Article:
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 »  Home  »  Science  »  Marin Saric CEO of Optimoroute company in Croatia's capital Zagreb
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Marin Saric CEO of Optimoroute company in Croatia's capital Zagreb
By Nenad N. Bach and Darko Žubrinić | Published  04/6/2017 | Science , People , Education | Unrated
Croatian startup run by a veteran ex-Googler Marin Šarić


Some of the Optimoroute team, including CEO Marin Saric (front-left) and cofounders Frane Saric and Gorin Kukolj,
to the left and right of him respectively.

 
A Croatian startup run by a veteran ex-Googler is trying to make deliveries and doctors more efficient

LONDON — Imagine, for a second, that you run a delivery company. You need to make sure your fleet of couriers run as smoothly and efficiently as possible, without wasting time and taking the fastest routes between stops. The more efficiently operate, the more money you make. How do you do it?

This is what’s known as the “Travelling Salesman Problem,” and it’s a famous problem in computer science.

But what if you realised that maximising the efficiency of your workforce meant that in the process you would unfairly distribute the work between your employees? If it risked causing resentment and bitterness, would you still do it?

That’s a decision that Optimoroute, a Croatian route-optimisation company, forces its customers to make.

“We have a slider where you can adjust how sensitive you are to this fairness, we call it balancing,” Optimoroute CEO Marin Šarić told Business Insider, “so you can decide for yourself how much this is an ethical issue for your business.”

Operating out of Zagreb, Croatia, Optimoroute provides back-end software to consumer-facing companies that have agents in the field. It has customers spread across 15 countries, including an Atlanta food delivery startup, a Saudi Arabian bakery, a London laundry-on-demand service, and air-conditioning and heating repair businesses.

The idea was first spawned in 2012, but all three of the cofounders didn’t go full-time until 2015, and raised a previously unpublicised seed round in July 2016.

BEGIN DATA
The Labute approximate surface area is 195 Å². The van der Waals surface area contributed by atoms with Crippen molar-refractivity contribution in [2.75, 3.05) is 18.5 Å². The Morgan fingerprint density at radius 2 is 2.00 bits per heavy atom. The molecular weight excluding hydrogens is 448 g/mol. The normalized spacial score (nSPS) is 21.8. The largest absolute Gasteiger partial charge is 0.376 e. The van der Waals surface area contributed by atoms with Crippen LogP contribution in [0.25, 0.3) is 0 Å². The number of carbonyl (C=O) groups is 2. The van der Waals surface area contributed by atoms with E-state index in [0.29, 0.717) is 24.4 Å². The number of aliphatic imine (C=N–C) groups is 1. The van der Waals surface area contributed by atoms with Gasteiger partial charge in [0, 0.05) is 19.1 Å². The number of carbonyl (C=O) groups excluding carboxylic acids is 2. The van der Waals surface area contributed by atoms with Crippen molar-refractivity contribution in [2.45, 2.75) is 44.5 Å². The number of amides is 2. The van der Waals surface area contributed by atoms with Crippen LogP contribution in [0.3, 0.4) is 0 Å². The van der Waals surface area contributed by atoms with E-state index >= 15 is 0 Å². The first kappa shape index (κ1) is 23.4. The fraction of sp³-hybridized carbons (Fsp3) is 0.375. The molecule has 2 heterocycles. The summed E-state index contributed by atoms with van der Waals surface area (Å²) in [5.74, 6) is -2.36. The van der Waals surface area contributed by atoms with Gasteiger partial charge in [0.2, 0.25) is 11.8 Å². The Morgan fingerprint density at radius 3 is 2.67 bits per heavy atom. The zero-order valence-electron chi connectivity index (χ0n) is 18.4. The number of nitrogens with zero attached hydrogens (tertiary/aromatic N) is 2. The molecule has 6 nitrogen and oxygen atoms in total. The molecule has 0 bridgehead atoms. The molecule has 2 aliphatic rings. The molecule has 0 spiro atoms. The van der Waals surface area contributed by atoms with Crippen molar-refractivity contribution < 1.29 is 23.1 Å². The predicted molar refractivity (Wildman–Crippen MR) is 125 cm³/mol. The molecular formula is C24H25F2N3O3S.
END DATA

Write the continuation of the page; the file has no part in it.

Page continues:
Investors include San Francisco VC firm Pathbreaker Ventures, London-based Hoxton Ventures, and the CEO of Yelp. Šarić declined to disclose the size of the round or the company’s valuation, saying only that Optimoroute had “several million in offers” in the oversubscribed round but ultimately chose to take less than investors were offering.

Today, the company is still small, with less than 10 employees, almost all engineers — though it’s continuing to hire. Maric claims it can work far faster than its competitors, recalculating complex routes on the fly as required, and can boost the efficiency of its customers by as much as 10%.
Route-planning has human complications

You can apply the Travelling Salesman Problem to just about any job with workers on the go, from doctors to delivery men — but there are varying human factors that need to be accounted for. A “salesman” might only be able to visit customers at very specific times. Or a company could need to avoid having its entire workforce clocking off on break at the same time. “These people are not robots, they need breaks,” Šarić said. Optimoroute “automatically calculates everyone’s breaks so it minimally impacts the whole operation.”

Plus there’s the issue of fairness. If the most efficient route means one employee “just idles around most of the day and doesn’t have to do anything … it creates a huge management issue,” the chief exec said. “It’s a human issue. Those [other employees] will feel it’s unfair.”

It’s led by a veteran ex-Googler

After university, Marin Šarić joined Google in Silicon Valley in 2003, “when it was legitimately a small startup.” (Google formally launched in 1998.) He helped create the Google book search project and ran Google’s library-scanning engineering team. His time at Google informed his ultimate approach to Optimoroute, which he cofounded with his brother Frane Šarić and Gorin Kukolj: “What if I could take that experience and bring it back to Croatia?”

When raising venture capital, “I deliberately didn’t want to talk to any emerging market investors,” Šarić said. “I wanted validation from the same people that I knew of or met when I was working in the middle of it [in Silicon Valley] … I wanted those people to say ‘wow, those people are fricking cool, we believe in you, we’ll invest in you.’”

Rob Kniaz, another veteran Google employee-turned-investor at Hoxton Ventures, said: “When Marin was raising his first capital in California two other former Googlers, including one Hoxton fund investor, reached out to say we had to meet him en route back to Europe from the Valley. So we flew right out to Zagreb … He bypassed typical London venture firms entirely.”

Šarić says the company is currently “so close to profitability right now our runway is almost measured in decades,” but that it intends to raise more venture capital to fund further growth, with an “85% chance we’ll raise a Series A in 2017.”